Well, here we sit at the end of another year—another decade! For many, tomorrow is all about opportunity. Resolutions. Goals. Fixes. Betterment. While the beginning of another year serves as a great moment to reflect and to resolve, the stats don’t lie. Look, I hate to burst your bubble, but research shows that in just two weeks from now, thirty percent of us will have abandoned our resolutions already. Another study indicates by the end of 2020, just eight percent of us will have achieved our goals. From my own personal experience, that seems about right.
What are we missing? Why is it so many of us fail at goal-setting? What’s the secret sauce we’re missing when it comes to achieving our resolutions? Maybe it’s because we’ve set unrealistic goals or maybe it’s because we’ve tried to go at it alone. Rob Ketterling, pastor and author of Change Before You Have To, wrote, “People don’t change because a known bondage is more comfortable than an unknown freedom.” Perhaps, as we sit at the conclusion of another year, you’re one of the 92 percent of people who failed a resolution. You’re obviously not alone, but something has to change. Perhaps the way we change has to fundamentally change. This year, may we not settle for good-intentioned resolutions but aim for God-intentioned transformation.
Remember not the former things, nor consider the things of old. Behold, I am doing a new thing; now it springs forth, do you not perceive it? I will make a way in the wilderness and rivers in the desert.Isaiah 43:18-19
God does not desire superficial change for you. He does not desire a change you can accomplish on your own. There is a deeper transformative work the Lord desires to do within you. There may be good things you resolve to do this year: be debt-free, spend less time on your phone, lose some weight, quit smoking, eat less sweets—you name it. If we achieve our resolutions without considering the Lord—without drawing ever closer to Him—then we have merely been driven by our good intentions rather than God Himself. Pastor Paul David Tripp cautions us, “A good thing becomes a bad thing when it becomes a ruling thing.” May we not settle for resolutions this year that have the intention of making us better people but not better followers of Jesus. Our goals cannot be to simply look wealthier, thinner, and wiser. We need to look more like Jesus.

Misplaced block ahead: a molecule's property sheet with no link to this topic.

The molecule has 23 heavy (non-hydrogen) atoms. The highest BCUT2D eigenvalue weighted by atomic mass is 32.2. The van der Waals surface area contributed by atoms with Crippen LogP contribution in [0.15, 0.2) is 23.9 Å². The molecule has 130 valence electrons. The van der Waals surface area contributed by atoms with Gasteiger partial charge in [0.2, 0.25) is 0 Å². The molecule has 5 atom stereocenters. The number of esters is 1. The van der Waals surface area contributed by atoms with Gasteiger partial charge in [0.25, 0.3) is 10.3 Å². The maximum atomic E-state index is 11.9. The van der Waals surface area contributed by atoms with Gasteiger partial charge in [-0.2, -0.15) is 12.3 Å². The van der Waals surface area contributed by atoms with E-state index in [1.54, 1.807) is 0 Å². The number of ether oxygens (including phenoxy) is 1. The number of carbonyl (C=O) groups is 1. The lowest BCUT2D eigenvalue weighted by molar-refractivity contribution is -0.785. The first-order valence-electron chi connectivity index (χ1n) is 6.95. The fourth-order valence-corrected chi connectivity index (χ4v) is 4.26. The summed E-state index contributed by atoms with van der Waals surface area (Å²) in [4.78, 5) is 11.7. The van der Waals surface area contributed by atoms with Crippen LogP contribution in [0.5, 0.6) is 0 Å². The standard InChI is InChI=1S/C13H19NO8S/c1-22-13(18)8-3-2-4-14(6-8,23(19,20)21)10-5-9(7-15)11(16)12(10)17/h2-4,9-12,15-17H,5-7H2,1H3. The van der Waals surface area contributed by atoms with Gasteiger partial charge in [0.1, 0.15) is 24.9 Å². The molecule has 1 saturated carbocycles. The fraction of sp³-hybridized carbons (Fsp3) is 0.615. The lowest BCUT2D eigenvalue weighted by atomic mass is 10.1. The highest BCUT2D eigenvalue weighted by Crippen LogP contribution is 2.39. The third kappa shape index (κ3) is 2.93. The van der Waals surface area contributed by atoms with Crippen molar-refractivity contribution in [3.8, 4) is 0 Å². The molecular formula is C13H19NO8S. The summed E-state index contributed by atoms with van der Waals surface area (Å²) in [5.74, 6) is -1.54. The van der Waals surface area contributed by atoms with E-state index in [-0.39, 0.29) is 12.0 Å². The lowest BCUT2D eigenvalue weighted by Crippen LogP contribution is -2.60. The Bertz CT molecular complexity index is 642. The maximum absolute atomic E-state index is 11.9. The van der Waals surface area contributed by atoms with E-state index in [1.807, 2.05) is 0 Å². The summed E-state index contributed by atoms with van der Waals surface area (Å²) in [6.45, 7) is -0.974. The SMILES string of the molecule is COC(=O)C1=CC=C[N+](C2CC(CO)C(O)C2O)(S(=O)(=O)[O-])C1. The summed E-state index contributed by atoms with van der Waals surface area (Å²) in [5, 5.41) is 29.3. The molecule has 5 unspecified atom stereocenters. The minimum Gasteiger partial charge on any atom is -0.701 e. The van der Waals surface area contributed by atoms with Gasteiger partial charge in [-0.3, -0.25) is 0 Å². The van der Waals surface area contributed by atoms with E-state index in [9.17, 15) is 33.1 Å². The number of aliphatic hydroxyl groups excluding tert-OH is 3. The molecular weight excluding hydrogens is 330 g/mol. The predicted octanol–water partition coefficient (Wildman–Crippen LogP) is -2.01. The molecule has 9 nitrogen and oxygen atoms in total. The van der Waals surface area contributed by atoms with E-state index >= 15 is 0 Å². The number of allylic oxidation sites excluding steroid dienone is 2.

Our goals cannot be to simply look wealthier, thinner, and wiser. We need to look more like Jesus.
Here’s the beautiful thing, though. As we become more and more like Jesus, we will, in turn, become better husbands, wives, sons, daughters, friends, employees, fill in the blank. Let us focus on Him and not lesser things. Psalm 27:4 records David’s prayer to focus on the better thing, “One thing have I asked of the Lord, that will I seek after: that I may dwell in the house of the Lord all the days of my life, to gaze upon the beauty of the Lord and to inquire in his temple.” One thing. The Hebrew word translated as “one thing” literally means the main thing or the very first thing. Throughout his life, David had certainly asked for many different things, but in this passage, David states clearly that if he could ask for only one thing it would simply be the presence of the Lord. All of his other desires were bound up in this single desire, and this single desire was set upon the things of God.
David isn’t content with a moment spent with God. He’s not looking simply to dedicate a portion of his morning or his week to God. No, David prays that all the days of his life he might dwell in God’s presence. When the bills continue to pile up. When health is failing and prognoses are bad. When the kids are screaming and tearing through the house. When Mondays bring the additional stress of a long work week. When you get cut off on the highway. When you’re two weeks in and feel like giving up your resolutions. It’s seeking and finding God in such moments. David wants to be aware of the presence of God in all moments. So do I.
Let me ask you: what sort of difference would it make in our lives if we were people with a singular vision like David? What if we could honestly proclaim—above all other things—I want to be in the presence of God? The reality is that with this one thing, all other things begin to fall into their proper place and perspective. As we refocus our attention on eternal things, as David did, it influences every other area of our lives. The lasting change we desire to make only becomes possible as our lives are brought into harmony with the things that matter to God.
When we only observe the possibilities of change but never actually make the change, we cheat ourselves. Friends, let us be a part of the eight percent this year who see change through. In a year from now, may people not simply see a better version of me, for then I will have settled for lesser things. No, may they see more of Christ in me. Happy New Year!
Author Note: This blog post is an adaptation from a sermon I preached in 2014. For more context and content, feel free to check it out right here.